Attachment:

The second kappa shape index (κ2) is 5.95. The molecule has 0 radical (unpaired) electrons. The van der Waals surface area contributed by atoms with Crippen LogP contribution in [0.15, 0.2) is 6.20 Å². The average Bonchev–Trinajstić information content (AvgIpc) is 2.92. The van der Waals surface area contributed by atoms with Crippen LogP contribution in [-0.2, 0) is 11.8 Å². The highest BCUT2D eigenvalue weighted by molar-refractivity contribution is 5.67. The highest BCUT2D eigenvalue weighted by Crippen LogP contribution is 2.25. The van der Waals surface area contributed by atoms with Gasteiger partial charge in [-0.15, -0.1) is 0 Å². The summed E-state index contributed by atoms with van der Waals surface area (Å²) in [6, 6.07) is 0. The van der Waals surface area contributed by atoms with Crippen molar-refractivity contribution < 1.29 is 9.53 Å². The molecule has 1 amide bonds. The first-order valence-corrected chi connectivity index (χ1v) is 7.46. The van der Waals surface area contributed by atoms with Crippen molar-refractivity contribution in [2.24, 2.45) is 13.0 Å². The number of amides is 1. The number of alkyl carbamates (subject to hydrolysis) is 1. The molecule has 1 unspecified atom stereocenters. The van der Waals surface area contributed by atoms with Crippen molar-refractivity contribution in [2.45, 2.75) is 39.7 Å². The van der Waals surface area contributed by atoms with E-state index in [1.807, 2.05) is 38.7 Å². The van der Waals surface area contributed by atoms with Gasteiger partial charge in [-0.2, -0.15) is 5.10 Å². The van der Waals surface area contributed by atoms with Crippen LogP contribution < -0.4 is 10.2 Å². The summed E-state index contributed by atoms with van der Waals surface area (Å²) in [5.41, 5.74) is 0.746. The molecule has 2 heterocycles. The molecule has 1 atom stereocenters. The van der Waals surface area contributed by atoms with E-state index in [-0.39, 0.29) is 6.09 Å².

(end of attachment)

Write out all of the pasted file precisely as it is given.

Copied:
The second kappa shape index (κ2) is 5.95. The molecule has 0 radical (unpaired) electrons. The van der Waals surface area contributed by atoms with Crippen LogP contribution in [0.15, 0.2) is 6.20 Å². The average Bonchev–Trinajstić information content (AvgIpc) is 2.92. The van der Waals surface area contributed by atoms with Crippen LogP contribution in [-0.2, 0) is 11.8 Å². The highest BCUT2D eigenvalue weighted by molar-refractivity contribution is 5.67. The highest BCUT2D eigenvalue weighted by Crippen LogP contribution is 2.25. The van der Waals surface area contributed by atoms with Gasteiger partial charge in [-0.15, -0.1) is 0 Å². The summed E-state index contributed by atoms with van der Waals surface area (Å²) in [6, 6.07) is 0. The van der Waals surface area contributed by atoms with Crippen molar-refractivity contribution < 1.29 is 9.53 Å². The molecule has 1 amide bonds. The first-order valence-corrected chi connectivity index (χ1v) is 7.46. The van der Waals surface area contributed by atoms with Crippen molar-refractivity contribution in [2.24, 2.45) is 13.0 Å². The number of amides is 1. The number of alkyl carbamates (subject to hydrolysis) is 1. The molecule has 1 unspecified atom stereocenters. The van der Waals surface area contributed by atoms with Crippen molar-refractivity contribution in [2.45, 2.75) is 39.7 Å². The van der Waals surface area contributed by atoms with E-state index in [1.807, 2.05) is 38.7 Å². The van der Waals surface area contributed by atoms with Gasteiger partial charge in [-0.2, -0.15) is 5.10 Å². The van der Waals surface area contributed by atoms with Crippen LogP contribution < -0.4 is 10.2 Å². The summed E-state index contributed by atoms with van der Waals surface area (Å²) in [5.41, 5.74) is 0.746. The molecule has 2 heterocycles. The molecule has 1 atom stereocenters. The van der Waals surface area contributed by atoms with E-state index in [-0.39, 0.29) is 6.09 Å².